As the temperature rises and summer arrives, it is important to take steps in protecting your pet against the heat and humidity. Whether you are out for a walk, riding in the car, or letting him play in the yard, the heat can take a toll on your pet’s health. We can help you keep your pets safe and cool this summer with the following tips.
Exercising in the Heat
Plan your activities ahead of time if you plan on taking your pet outside with you. On very hot days, limit exercise to the early mornings or evenings when it will be cooler. The heat is not the only factor to watch out for, as levels of high humidity can also affect your pet’s ability to cool off.
Remember to always carry water with you to keep your pet from dehydrating. During activities give water every 15-20 minutes and if your pet begins to pant excessively, give him shade and water right away. Be mindful of your pet, especially those with light-colored coats as these pets can be more susceptible to sunburn.
Your pet’s paws can be sensitive and burn on hot pavements. Even on mild days, the pavement can be hot under the sun. If water steams on the pavement, it is too hot for your pet’s paws. You can also test the heat with your hand. If it is too hot for you, it is too hot for your pet!
Fresh Water and Shade
Don’t leave your pet outside alone during the summer for too long. If your pet is going to spend time outside, make sure he has shade and lots of fresh, cool water. In days of extreme heat and humidity, add ice cubes to the water.
Trees and open structures like tarps provide better protection from the sun than doghouses as they allow air to flow through, whereas closed structures such as a doghouse can trap heat inside making it worse for your pet.
During the summer, you may be tempted to shave your pet’s coat to help keep him cool, but we recommend asking your vet first. The layers of your dog’s coat, even if a dark-colored coat, help to prevent overheating and sunburn. Keep your pet cool with regular grooming sessions that keep your pet’s coat clean and free of knots and matting as these can trap heat.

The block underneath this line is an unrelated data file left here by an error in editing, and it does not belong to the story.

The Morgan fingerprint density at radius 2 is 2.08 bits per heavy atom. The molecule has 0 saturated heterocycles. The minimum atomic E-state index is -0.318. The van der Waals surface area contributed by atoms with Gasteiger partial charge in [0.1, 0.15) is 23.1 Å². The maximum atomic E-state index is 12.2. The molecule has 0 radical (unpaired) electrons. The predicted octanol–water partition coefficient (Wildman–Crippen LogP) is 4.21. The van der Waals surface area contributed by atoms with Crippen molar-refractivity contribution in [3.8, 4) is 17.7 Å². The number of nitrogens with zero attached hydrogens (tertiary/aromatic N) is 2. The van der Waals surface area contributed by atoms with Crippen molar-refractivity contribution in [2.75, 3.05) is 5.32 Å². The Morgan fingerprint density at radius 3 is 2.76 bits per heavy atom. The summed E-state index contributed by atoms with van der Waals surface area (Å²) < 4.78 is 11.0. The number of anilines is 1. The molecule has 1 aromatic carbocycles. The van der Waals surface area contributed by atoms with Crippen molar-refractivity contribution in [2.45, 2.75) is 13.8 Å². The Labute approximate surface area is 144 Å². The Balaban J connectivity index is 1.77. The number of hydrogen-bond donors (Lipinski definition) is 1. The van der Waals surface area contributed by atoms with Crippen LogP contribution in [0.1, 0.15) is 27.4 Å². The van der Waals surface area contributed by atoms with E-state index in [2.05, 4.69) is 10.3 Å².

Never leave your pet alone in a parked car, even if the windows are cracked. Cars parked in direct sunlight can reach temperatures up to 175°F internally when it is above 80°F outside. Even if it seems mild outside, a car can quickly rise in temperature making it unbearable for your pet. Never leave your pet alone, as “not long” is too long. Leave your pet at home or go places where he can come with you.
Inside the House
If you leave your pet at home alone, be sure he will be comfortable and cool. Leave the air conditioner on for him ⁰and close the drapes. If you don’t have air conditioning, open the windows, and turn on a fan. Cooling mats or cooling fabric pet attire can help your pet stay cool while you are away.
If your pet is outside for lengthy periods in high heat and humidity, he can be at risk for a fatal heatstroke. Unlike us, our furry friends don’t sweat through their skin and rely on panting to keep them cool.
If your pet’s internal temperature rises above 104, he may begin to show signs of heatstroke and if his temperature continues to rise it may lead to organ failure and possible death. Warning signs of heatstroke include heavy panting, glazed eyes, drooling, rapid heartbeat, difficulty breathing, excessive thirst, lethargy, fever, vomiting, disorientation, and seizures.
If you notice any of these symptoms, get your pet to a cooler environment as soon as possible and call your veterinarian for further instructions. Once under shade or indoors, cool your pet down with cold water, not freezing, and rinse his mouth to help lower his temperature. Be particularly careful with short-nosed dogs such as bull breeds, boxers, pugs, older dogs, and those that are overweight. These dogs can get heatstroke simply by running around.
The summer is a great time to spend outside with your pet but be sure you take these precautions to help keep him safe and cool. For more information on how to keep your pet cool this summer or to schedule an appointment, contact Veterinary Emergency & Critical Care today.